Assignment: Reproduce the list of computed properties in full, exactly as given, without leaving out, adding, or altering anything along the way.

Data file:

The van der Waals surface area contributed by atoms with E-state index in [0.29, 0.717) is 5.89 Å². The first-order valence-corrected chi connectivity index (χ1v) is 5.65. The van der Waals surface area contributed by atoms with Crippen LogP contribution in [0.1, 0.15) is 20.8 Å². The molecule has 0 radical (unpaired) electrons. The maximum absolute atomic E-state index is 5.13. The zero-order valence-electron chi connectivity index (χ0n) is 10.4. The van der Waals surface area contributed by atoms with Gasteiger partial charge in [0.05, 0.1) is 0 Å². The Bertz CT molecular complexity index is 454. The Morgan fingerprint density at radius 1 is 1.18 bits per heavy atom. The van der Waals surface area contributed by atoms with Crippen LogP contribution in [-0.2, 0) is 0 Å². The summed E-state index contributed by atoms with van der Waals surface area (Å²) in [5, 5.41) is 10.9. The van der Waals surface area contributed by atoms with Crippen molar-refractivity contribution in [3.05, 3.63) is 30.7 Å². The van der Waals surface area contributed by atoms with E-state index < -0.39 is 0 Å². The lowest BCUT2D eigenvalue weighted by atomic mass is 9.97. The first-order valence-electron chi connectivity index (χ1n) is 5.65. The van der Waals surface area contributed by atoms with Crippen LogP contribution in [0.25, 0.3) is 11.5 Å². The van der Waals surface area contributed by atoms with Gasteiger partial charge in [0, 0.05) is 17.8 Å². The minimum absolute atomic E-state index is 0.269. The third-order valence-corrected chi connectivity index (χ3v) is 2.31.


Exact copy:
The van der Waals surface area contributed by atoms with E-state index in [0.29, 0.717) is 5.89 Å². The first-order valence-corrected chi connectivity index (χ1v) is 5.65. The van der Waals surface area contributed by atoms with Crippen LogP contribution in [0.1, 0.15) is 20.8 Å². The molecule has 0 radical (unpaired) electrons. The maximum absolute atomic E-state index is 5.13. The zero-order valence-electron chi connectivity index (χ0n) is 10.4. The van der Waals surface area contributed by atoms with Gasteiger partial charge in [0.05, 0.1) is 0 Å². The Bertz CT molecular complexity index is 454. The Morgan fingerprint density at radius 1 is 1.18 bits per heavy atom. The van der Waals surface area contributed by atoms with Crippen LogP contribution in [-0.2, 0) is 0 Å². The summed E-state index contributed by atoms with van der Waals surface area (Å²) in [5, 5.41) is 10.9. The van der Waals surface area contributed by atoms with Crippen molar-refractivity contribution in [3.05, 3.63) is 30.7 Å². The van der Waals surface area contributed by atoms with E-state index < -0.39 is 0 Å². The lowest BCUT2D eigenvalue weighted by atomic mass is 9.97. The first-order valence-electron chi connectivity index (χ1n) is 5.65. The van der Waals surface area contributed by atoms with Crippen LogP contribution in [0.25, 0.3) is 11.5 Å². The van der Waals surface area contributed by atoms with Gasteiger partial charge in [0, 0.05) is 17.8 Å². The minimum absolute atomic E-state index is 0.269. The third-order valence-corrected chi connectivity index (χ3v) is 2.31.